Inc. (USA)

The Ex Factor: Kate Foster

The longtime beauty exec had seen startup success before, and then Scarlett Johansson gave her a new role.


In 2020, Kate Foster had just sold her startup, the product review site SwearBy, when a friend suggested she talk to Scarlett Johansson, who was looking for a partner to help launch a skin care company.

Foster, 46, was reluctant to jump right back into the fray. “Startup life is allconsumi­ng,” she says, and she wasn’t interested in being the workhorse behind a celebrity’s vanity project.

Curiosity, however, eventually won out. The longtime fashion and beauty executive took the meeting and quickly learned that the Oscar-nominated actress wanted to build a company on more than just her own image. Together, they agreed to share starring roles as co-founders of the Outset, which made its debut in 2022.

A year later, the New York City-based maker of “consciousl­y clean” beauty products reports that it is on track to double its undisclose­d annual sales, with nine products in more than 300 outlets across the U.S., including 268 Sephora stores as well as Goop, Heyday, Nordstrom, and numerous luxury spas and boutiques.

By the time Foster first met Johansson in 2020, the Avengers star had already done a lot of legwork in search of solutions for her own “problem skin.” Over the years, she’d suffered from breakouts due, in part, to harsh chemicals in the products she used. Determined to develop a moisture-packed skin improvemen­t regimen, Johansson spent three years meeting with beauty executives and other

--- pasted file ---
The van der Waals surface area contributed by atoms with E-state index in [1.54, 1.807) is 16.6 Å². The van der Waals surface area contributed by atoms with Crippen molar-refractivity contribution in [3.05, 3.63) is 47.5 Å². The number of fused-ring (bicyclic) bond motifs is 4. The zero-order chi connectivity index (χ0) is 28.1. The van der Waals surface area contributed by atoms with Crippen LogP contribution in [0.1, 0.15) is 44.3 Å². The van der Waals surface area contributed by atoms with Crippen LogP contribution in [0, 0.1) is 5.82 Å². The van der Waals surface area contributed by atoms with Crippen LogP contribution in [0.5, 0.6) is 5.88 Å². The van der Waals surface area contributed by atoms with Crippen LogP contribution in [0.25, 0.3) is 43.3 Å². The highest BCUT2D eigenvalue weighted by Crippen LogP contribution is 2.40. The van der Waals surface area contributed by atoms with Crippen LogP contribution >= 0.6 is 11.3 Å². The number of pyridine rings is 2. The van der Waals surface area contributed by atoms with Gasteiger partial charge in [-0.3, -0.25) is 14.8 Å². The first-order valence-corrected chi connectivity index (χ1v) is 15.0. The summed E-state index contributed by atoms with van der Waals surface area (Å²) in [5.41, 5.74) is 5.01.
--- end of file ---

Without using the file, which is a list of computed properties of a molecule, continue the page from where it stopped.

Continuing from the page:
potential corporate partners. In time, she realized this venture wasn’t a solo act.

“I needed to find my better half, my right hand,” says Johansson, 39. “Someone who could share the vision with me and had the experience in this industry, knowing that I was coming from another industry.”

Foster’s extensive résumé filled the bill. Before starting SwearBy, which was acquired by publisher Meredith Corporatio­n, she’d worked as CMO for NYDJ Apparel and held VP positions at Juicy Couture, Ann Taylor, and Victoria’s Secret. But Johansson was even more impressed by Foster’s positive attitude and her aptitude as a problem-solver. “I just really liked her vibe,” says Johansson. “She’s not defeated by difficult challenges. She figures it out—and is actually ignited by that.”

Investors were also impressed by Foster. Besides investing their own money into the startup, the duo received additional undisclose­d funding from a small group of investors including Martin Dolfi, founder and managing partner of seed investment firm Beliade. Johansson’s utility may be obvious, but Foster also shines, says Dolfi. “She stands out as a shrewd negotiator and businesswo­man,” he says.

Thanks to Foster’s savvy, for instance, prior to launching, the Outset—amid pandemic-related production delays and supply-chain bottleneck­s—establishe­d East Coast production facilities, inked distributi­on deals, hired five people, and planned a big launch with press, creator partnershi­ps, outdoor media, sampling, and appearance­s at Sephora.

One challenge facing the founders, of course, is juggling the beauty business with Johansson’s busy Hollywood schedule—which includes running her own production company, These Pictures. The duo anticipate­d that hurdle, but another obstacle caught Foster off guard: Johansson’s lack of a social media presence. Other celebritie­s tout their brands to millions of followers on Facebook, X, and TikTok—Lady Gaga, for instance, has around 56 million Instagram followers— but Johansson has no such accounts. For that reason, Foster has been integral as the Outset builds its brand on social media. By early November, it had already racked up 290,000 Instagram followers.

An unexpected developmen­t of personally promoting the new company is that Foster herself is getting stopped in the street because fans recognize her from TikTok. “That’s been wild,” she says. “My children look at me and they’re like, ‘You’re not famous.’ ”

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